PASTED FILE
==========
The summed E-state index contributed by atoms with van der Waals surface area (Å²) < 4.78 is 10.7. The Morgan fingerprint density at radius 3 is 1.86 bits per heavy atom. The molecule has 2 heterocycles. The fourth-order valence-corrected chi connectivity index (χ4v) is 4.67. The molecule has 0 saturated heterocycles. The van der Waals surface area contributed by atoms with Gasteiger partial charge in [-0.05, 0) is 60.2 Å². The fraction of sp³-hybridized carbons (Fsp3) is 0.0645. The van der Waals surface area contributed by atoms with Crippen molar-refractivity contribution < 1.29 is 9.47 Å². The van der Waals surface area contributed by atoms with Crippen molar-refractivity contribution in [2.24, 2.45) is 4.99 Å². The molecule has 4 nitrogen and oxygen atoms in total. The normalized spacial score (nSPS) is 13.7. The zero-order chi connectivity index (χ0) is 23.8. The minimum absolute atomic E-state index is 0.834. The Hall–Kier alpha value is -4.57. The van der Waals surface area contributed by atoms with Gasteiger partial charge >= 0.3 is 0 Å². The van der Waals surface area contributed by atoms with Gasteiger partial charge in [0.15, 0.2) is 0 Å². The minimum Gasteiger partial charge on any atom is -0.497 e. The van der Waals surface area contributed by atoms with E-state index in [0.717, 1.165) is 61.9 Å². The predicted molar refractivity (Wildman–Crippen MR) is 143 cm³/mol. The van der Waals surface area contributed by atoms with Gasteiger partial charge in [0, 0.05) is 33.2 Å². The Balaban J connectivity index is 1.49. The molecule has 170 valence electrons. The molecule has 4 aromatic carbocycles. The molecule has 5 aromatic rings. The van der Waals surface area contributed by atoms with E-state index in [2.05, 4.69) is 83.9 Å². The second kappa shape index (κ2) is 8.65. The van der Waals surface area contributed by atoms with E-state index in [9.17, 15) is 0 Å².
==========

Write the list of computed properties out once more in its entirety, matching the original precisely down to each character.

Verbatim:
The summed E-state index contributed by atoms with van der Waals surface area (Å²) < 4.78 is 10.7. The Morgan fingerprint density at radius 3 is 1.86 bits per heavy atom. The molecule has 2 heterocycles. The fourth-order valence-corrected chi connectivity index (χ4v) is 4.67. The molecule has 0 saturated heterocycles. The van der Waals surface area contributed by atoms with Gasteiger partial charge in [-0.05, 0) is 60.2 Å². The fraction of sp³-hybridized carbons (Fsp3) is 0.0645. The van der Waals surface area contributed by atoms with Crippen molar-refractivity contribution < 1.29 is 9.47 Å². The van der Waals surface area contributed by atoms with Crippen molar-refractivity contribution in [2.24, 2.45) is 4.99 Å². The molecule has 4 nitrogen and oxygen atoms in total. The normalized spacial score (nSPS) is 13.7. The zero-order chi connectivity index (χ0) is 23.8. The minimum absolute atomic E-state index is 0.834. The Hall–Kier alpha value is -4.57. The van der Waals surface area contributed by atoms with Gasteiger partial charge >= 0.3 is 0 Å². The van der Waals surface area contributed by atoms with Gasteiger partial charge in [0.15, 0.2) is 0 Å². The minimum Gasteiger partial charge on any atom is -0.497 e. The van der Waals surface area contributed by atoms with E-state index in [0.717, 1.165) is 61.9 Å². The predicted molar refractivity (Wildman–Crippen MR) is 143 cm³/mol. The van der Waals surface area contributed by atoms with Gasteiger partial charge in [0, 0.05) is 33.2 Å². The Balaban J connectivity index is 1.49. The molecule has 170 valence electrons. The molecule has 4 aromatic carbocycles. The molecule has 5 aromatic rings. The van der Waals surface area contributed by atoms with E-state index in [2.05, 4.69) is 83.9 Å². The second kappa shape index (κ2) is 8.65. The van der Waals surface area contributed by atoms with E-state index in [9.17, 15) is 0 Å².